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Bauhaus to tiny “haus”: rethinking homes in Modernist Berlin

When it was created in 1919, the Bauhaus aimed to be a “School of Building”, exploring dwellings, life & art: Berlin’s Bauhaus Archive continues in this spirit with events like the Tinyhouse University.

Renowned for his one-square-meter house, German architect Van Bo Le-Mentzel continued his tiny house experimentation by launching a utopian village on the grounds of Berlin’s Bauhaus Archive.

With permission from the design museum to utilize their garden, residents can park, and live in, homes here no bigger than 10 square meters, as long as they provide a bed for “a person in need” (e.g. refugees, homeless).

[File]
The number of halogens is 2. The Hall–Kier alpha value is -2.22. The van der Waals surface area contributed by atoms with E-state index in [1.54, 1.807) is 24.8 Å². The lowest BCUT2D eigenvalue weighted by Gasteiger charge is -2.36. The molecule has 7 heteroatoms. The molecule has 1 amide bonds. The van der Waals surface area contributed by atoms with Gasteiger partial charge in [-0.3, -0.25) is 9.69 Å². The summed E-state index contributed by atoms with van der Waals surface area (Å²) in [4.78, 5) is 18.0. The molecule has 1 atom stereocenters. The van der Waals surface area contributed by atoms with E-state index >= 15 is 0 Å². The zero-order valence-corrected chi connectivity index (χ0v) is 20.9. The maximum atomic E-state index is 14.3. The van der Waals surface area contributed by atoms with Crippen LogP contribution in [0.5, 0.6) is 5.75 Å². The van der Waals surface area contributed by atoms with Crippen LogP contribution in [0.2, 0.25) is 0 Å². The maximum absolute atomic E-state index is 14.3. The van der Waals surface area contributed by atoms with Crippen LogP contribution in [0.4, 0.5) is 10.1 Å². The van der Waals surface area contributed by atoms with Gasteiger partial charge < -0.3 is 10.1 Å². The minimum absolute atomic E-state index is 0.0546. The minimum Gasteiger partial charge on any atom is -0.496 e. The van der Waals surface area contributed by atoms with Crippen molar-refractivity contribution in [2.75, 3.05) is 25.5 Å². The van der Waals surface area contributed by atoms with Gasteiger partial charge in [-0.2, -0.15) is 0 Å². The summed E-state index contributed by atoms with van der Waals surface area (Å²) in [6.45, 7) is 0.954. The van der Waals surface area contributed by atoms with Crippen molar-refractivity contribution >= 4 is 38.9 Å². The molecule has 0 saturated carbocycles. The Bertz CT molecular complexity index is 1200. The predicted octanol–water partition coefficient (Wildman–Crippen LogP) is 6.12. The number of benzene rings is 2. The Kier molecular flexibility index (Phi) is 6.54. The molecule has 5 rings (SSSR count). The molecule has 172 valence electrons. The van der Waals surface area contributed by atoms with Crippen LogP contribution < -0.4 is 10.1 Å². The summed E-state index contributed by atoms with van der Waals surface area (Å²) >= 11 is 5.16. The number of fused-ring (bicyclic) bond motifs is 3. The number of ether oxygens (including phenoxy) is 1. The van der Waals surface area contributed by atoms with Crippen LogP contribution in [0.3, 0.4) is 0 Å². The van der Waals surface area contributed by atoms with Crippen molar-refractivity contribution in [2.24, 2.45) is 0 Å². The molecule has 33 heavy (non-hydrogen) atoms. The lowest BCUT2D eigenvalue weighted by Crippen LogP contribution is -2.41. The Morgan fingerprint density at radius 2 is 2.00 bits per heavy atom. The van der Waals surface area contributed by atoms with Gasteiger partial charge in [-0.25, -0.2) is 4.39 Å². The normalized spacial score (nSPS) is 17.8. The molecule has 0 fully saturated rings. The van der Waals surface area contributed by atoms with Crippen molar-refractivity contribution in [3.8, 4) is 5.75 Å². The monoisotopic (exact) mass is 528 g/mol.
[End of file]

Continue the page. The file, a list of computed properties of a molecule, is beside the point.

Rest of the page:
The “Tinyhouse University” is both a design/build school and a hands-on living experiment including Le-Mentzel’s 100-euro-house, Cafe Basic Income, Leonardo Di Chiara’s transforming Avoid mobile home, Jan Korbes converted silo shelter, “swap body” housing (the Retreat fits the standard freight container, or “swap body”, system) the Holy Foods House (with attached tiny garden and open-source showerloop providing an “infinite shower”).

  • Frank Antonson

    A few thoughts: These huts COULD be much less expensive. They could be standardized if and when a seemlngly best design is arrived at. And, they could be made permanent, if not in a city. I think a 12/12 pitched roof is best for space, and avoidance of scrap pieces — and more. Here, where I live in rural Pennsylvania, a structure less than 100 square feet is not taxed or coded. Supposedly also it must not be for habitation. But, so far, “better to ask forgiveness than permission”.